Tuesday, November 24, 2009


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Closely watched

Special Content

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It's been so long since I made love I can't
even remember who gets tied up.

-- Joan Rivers

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Joseph Sayers

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Hoist with our own petard

Adam Lambert, for what it's worth

I'd like to echo the comments of a perceptive, level-headed blogger regarding the downright stupid, absurdly sexualized actions of American Idol runner-up Adam Lambert on the "American Music Awards" two nights ago:
"You're not helping, shithead."

". . . the dirty little secret you think nobody knows is that you don't have enough confidence in your own talent - you think you have to use sex to sell yourself. Buddy, you are so wrong, and I hope you find that out real quick."
Please keep in mind I'm referring to sexualized actions on national television, in prime time. Sure, people can change the channel if they don't like it. But that's not the point, by a long shot.

It's also pertinent to refer to a recent Newsweek article, "Kings of Queens" ("Gays on TV once helped promote tolerance. Now they may be hurting it," by Ramin Setoodeh, published online November 12, 2009), which examines various high-profile out/loud/proud gay characters on American television, most notably Fox-TV's "Glee" at the moment. Here's an excerpt that I find useful, though I suspect that many gay men who read this will, from a state of denial, disagree with it:

The problem with the Glee club is that Kurt and the rest are loud and proud, but their generation has turned down the volume. All this at a time when standing apart seems particularly counterproductive. Marriage (and the military) are sacred institutions, so it's not surprising that some heterosexuals will defend them against what they see as a radical alteration. But if you want to be invited to someone else's party, sometimes you have to dress the part. Is that a form of appeasement? Maybe. It's not that gay men and women should pretend to be straight, or file down all their fabulously spiky edges. But even Rachel Maddow wears lipstick on TV. The key is balance. There's so much more to the gay community than the people on TV (or at a gay-pride parade). We just want a chance to live and love like everybody else. Unfortunately, at the rate we're going, we won't get there until the post-post-gay generation.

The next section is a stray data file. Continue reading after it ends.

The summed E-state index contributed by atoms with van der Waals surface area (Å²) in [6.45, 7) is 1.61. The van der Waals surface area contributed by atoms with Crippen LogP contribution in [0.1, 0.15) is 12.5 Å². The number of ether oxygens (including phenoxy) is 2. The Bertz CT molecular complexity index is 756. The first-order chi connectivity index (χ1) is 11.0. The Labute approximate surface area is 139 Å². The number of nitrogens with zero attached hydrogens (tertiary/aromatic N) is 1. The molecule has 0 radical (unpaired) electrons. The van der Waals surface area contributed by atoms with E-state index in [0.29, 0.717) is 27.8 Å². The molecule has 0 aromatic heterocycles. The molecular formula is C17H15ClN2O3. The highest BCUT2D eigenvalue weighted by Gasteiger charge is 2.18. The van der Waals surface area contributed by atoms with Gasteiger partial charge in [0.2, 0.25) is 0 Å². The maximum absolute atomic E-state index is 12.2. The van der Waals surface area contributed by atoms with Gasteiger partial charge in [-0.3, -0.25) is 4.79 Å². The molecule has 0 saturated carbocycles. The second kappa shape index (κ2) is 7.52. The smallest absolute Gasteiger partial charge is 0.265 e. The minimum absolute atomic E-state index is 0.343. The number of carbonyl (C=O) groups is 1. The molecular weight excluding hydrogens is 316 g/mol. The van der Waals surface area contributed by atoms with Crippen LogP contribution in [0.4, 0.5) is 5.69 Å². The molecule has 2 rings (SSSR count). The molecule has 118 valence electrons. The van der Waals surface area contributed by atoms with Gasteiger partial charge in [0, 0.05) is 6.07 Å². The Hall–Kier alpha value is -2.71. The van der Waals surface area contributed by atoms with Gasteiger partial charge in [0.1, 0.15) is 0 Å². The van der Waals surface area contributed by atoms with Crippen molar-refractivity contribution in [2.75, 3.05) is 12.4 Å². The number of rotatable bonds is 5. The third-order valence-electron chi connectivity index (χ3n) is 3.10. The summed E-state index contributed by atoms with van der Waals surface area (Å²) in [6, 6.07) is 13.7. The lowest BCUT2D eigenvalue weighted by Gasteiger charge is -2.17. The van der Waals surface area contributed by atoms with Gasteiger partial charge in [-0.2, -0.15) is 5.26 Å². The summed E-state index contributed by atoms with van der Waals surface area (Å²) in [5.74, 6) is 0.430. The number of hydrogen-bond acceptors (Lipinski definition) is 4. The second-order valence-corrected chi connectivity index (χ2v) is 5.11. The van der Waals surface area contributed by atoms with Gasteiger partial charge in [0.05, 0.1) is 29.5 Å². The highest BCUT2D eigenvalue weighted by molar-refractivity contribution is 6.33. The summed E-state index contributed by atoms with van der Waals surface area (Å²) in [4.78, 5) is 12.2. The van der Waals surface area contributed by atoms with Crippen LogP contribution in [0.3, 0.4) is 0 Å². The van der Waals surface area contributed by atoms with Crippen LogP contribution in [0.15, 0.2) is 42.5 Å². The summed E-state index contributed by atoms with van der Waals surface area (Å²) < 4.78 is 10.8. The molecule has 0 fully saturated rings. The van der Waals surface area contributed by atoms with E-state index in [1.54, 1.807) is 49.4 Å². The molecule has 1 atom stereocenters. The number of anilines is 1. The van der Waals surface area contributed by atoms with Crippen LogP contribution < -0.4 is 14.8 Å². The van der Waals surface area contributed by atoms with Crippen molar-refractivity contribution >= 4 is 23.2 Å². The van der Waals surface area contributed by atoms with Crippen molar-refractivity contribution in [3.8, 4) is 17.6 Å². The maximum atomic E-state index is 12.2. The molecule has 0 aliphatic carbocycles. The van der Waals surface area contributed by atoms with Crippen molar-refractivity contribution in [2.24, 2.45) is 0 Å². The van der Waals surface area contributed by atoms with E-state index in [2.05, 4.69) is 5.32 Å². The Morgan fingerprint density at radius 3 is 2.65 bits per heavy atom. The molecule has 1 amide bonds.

I hasten to add that I am a big fan of "Glee," a huge hit on American television. I just know for a fact that all the out-and-loud and out-of-control antics of what we used to call "flamers" are going to be very costly for the gay population as a whole. Don't believe me? Just wait for the next U.S. election cycle. That'll teach ya.

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Monday, November 23, 2009

Sunday, November 22, 2009